Victory in the War
Against International Terrorism is as Close as Main Street
July 3rd 2006
The observation is offered here that
John Calvin was right; that, “For our nature is not merely bereft of
good, but is so productive of every kind of evil that it cannot be
inactive.” Calvin's assertion applies to all humanity and covers every
member of the Bush Administration including the president himself.
Consequently, when Chris Floyd, in
The Alchemists: Turning Blood into Gold,
reported the Bush Administration rebuffed a 2003 request of Iran's
clerics and then-President Mohammed Khatami to settle concerns the
administration currently considers worth making war over, it is easy to
think the worst.
The support for such cynicism is not contained in a single news report
nor is it necessarily motivated from emotional and partisan revulsion
for the president and his advisers. It has a heritage as long as
humanity and shows itself every time someone acts to take something that
is not theirs. That is what people do and it is why there is no utopia.
Calvin's view of human nature should be considered very deeply for
anyone who hopes to redirect America's government away from involving us
further in global economic schemes and building an empire with our lives
and treasure. It is nice to think that restoring American government to
its proper limits and challenging the political system to rise from its
anti-intellectual, propagandistic, power sharing games can make life
better for all of us, but, unfortunately, people get in the way.
This column, for the past year and one half, has been devoted to
contemplating the principles of provincially-centered culture, politics,
and economy. This focus of society is preferred simply because there
have been too many people who have proved untrustworthy with the power
necessary to govern nations.
To this extent I am in agreement with Nathaniel Barrell who, on
January 15, 1788, expressed his disagreement over the plans for the
emerging constitution to his friend George Thatcher by writing, “...for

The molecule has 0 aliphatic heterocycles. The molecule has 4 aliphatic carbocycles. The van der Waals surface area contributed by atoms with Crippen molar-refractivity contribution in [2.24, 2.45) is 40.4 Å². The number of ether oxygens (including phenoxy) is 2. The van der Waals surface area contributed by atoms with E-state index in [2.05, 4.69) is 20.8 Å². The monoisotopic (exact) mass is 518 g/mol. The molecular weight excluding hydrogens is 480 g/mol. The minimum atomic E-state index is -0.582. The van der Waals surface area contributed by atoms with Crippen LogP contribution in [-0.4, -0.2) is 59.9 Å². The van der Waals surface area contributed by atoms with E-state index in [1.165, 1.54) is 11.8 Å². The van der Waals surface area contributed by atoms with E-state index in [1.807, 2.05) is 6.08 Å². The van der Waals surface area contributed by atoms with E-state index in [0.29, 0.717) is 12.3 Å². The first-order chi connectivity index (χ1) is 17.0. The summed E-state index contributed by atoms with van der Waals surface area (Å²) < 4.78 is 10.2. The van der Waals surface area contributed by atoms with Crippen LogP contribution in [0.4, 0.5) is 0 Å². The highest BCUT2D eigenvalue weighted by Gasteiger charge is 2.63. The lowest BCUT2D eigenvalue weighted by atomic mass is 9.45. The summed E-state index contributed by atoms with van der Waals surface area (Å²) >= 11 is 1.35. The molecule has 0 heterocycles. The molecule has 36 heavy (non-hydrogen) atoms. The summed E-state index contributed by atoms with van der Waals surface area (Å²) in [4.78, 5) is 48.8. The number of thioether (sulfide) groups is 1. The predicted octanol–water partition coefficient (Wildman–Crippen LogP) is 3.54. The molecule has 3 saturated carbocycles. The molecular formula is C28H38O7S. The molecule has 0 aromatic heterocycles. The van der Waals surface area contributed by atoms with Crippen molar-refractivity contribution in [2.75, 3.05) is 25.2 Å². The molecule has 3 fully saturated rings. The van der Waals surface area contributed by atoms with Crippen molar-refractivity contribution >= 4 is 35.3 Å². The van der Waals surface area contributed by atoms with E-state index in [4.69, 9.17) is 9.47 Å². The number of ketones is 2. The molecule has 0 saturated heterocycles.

as it now stands congress will be vested with much more extensive powers
than ever great Brittain (sic) exercisd (sic) over us—too great to
intrust with any set of men, let their talents & vertues (sic) be ever
so conspicuous....” It would not be hard to imagine Barrell's disdain
for congress' modern forfeiture of power to the executive branch,
political parties, and commercial interests. Worse still is the ease
with which the state legislatures have allowed themselves to be removed
from the balance of powers that was inferred in the original text of the
Although Barrell's views find favor here, note need be made that
recognition of the perils of human ambitions is not a support for
fracturing power among disparate communities. A system that allows
communities to determine their social and commercial interests will most
certainly have their own controversies.
Already many towns are finding they are being divided by income, race or
nationality and it is quite possible that communities will favor such
segregation and even deepen it. Furthermore, the current state of the
family is so dysfunctional that it is realistic to anticipate some
serious social upheaval and desperate poverty until we as individuals
become weary of the destruction we are causing each other because we
take the institutions of marriage and the activity that causes
procreation so cavalierly.
It is also likely that some communities will see a political shift that
favors local businesses over national chains. This will lead to some
economic adjustment which might lead to short term price increases as
the manufacturers shift from a market dominated by global distributors
who share their distribution costs to competing with emerging
manufacturers who supply the demands of local merchants. Certainly
profits margins will not be as great, but revived provincial power
centers will be more responsive to the individuals living and working in
them and, consequently, act to secure economic and financial stability
to those who are most active in supporting them.
There is no false illusion here that provincially centered culture,
economics, and politics will cure all of the world's ills—it will not.
However, bad leaders and greedy business people will cause hardship and
controversy in a smaller, more responsive circles. They are more likely
to be in direct contact with the people they conspire to manipulate and
cheat. Their victims will be able to make them face more significant
consequences for their narcissism than can be done with the current
global/national system in which elected officials and business leaders
are insulated from their decisions by the Washington beltway.
More simply put, I would much rather deal with a mayor who cheats local
businesses to build a a little machine than I would a president who
would manufacture a threat so he could expand his power. Working to
achieve such a system would only cheat those who have become powerful
and wealthy from centralized political and economic systems that place
moats between the haves and have-nots.
Bob Strodtbeck has been writing editorial
commentaries since 1993. He has professional experiences in
pharmaceuticals, radio, and education. He has also served as a church
elder in an Orlando congregation where he has made his home since email@example.com
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